Network Complexity Measures. An Information-Theoretic Approach.
Matthias Dehmer, Stefan Pickl
Quantitative graph analysis by using structural indices has been intricate in a sense that it often remains unclear which structural graph measures is the most suitable one, see [1, 12, 13]. In general, quantitative graph analysis deals with quantifying structural information of networks by using a measurement approach . As special problem thereof is to characterize a graph quantitatively, that means to determine a measure that captures structural features of a network meaningfully. Various classical structural graph measures have been used to tackle this problem . A fruitful approach by using information-theoretic  and statistical methods is to quantify the structural information content of a graph [1, 8, 18].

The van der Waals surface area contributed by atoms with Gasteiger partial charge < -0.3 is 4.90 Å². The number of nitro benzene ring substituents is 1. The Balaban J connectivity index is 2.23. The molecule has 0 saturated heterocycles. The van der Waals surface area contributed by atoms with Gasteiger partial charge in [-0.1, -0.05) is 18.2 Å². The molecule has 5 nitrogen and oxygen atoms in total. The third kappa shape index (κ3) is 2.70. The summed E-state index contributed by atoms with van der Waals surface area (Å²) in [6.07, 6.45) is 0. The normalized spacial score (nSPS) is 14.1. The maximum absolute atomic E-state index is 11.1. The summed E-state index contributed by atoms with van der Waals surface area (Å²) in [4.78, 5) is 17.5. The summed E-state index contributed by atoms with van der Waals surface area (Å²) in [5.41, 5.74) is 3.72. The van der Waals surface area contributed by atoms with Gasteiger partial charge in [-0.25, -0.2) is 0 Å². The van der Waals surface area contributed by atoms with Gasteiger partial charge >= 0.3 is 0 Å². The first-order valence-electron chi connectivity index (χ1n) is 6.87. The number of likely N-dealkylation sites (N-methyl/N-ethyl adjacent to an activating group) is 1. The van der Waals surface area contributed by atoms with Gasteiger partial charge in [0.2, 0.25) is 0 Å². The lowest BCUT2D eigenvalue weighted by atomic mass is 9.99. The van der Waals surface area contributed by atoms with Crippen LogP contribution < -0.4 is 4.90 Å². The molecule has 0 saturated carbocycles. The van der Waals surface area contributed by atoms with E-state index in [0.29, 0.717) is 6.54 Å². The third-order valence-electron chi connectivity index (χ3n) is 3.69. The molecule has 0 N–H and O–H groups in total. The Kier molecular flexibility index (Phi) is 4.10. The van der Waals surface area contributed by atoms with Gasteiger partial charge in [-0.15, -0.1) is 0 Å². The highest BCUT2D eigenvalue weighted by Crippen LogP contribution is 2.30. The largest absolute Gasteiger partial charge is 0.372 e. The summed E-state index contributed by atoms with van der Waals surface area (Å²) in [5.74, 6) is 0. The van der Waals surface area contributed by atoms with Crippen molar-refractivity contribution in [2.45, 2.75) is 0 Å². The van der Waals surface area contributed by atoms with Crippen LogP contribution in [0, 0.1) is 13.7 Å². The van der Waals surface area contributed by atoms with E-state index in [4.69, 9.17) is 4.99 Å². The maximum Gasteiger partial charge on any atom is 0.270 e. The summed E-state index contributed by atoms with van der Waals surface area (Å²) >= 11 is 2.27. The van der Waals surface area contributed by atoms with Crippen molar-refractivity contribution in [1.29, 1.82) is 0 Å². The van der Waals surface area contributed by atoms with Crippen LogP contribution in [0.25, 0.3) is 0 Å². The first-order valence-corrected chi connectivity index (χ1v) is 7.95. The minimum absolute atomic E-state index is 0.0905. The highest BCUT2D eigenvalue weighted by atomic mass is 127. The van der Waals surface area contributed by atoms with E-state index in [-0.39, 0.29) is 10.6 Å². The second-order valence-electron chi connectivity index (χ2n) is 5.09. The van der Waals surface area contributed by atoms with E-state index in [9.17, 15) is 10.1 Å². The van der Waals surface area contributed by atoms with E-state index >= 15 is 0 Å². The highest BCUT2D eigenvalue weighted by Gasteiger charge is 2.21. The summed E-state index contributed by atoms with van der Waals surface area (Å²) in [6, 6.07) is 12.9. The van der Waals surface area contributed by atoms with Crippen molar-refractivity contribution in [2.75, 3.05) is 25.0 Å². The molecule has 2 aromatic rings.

In this note, we sketch some classical information measures. Also, we briefly address the problem what kind of measures capture structural information uniquely. This relates to determine the discrimination power (or also called uniqueness) of a graph measure, that is, how is the ability of the measures to discriminate non-isomorphic graphs structurally.
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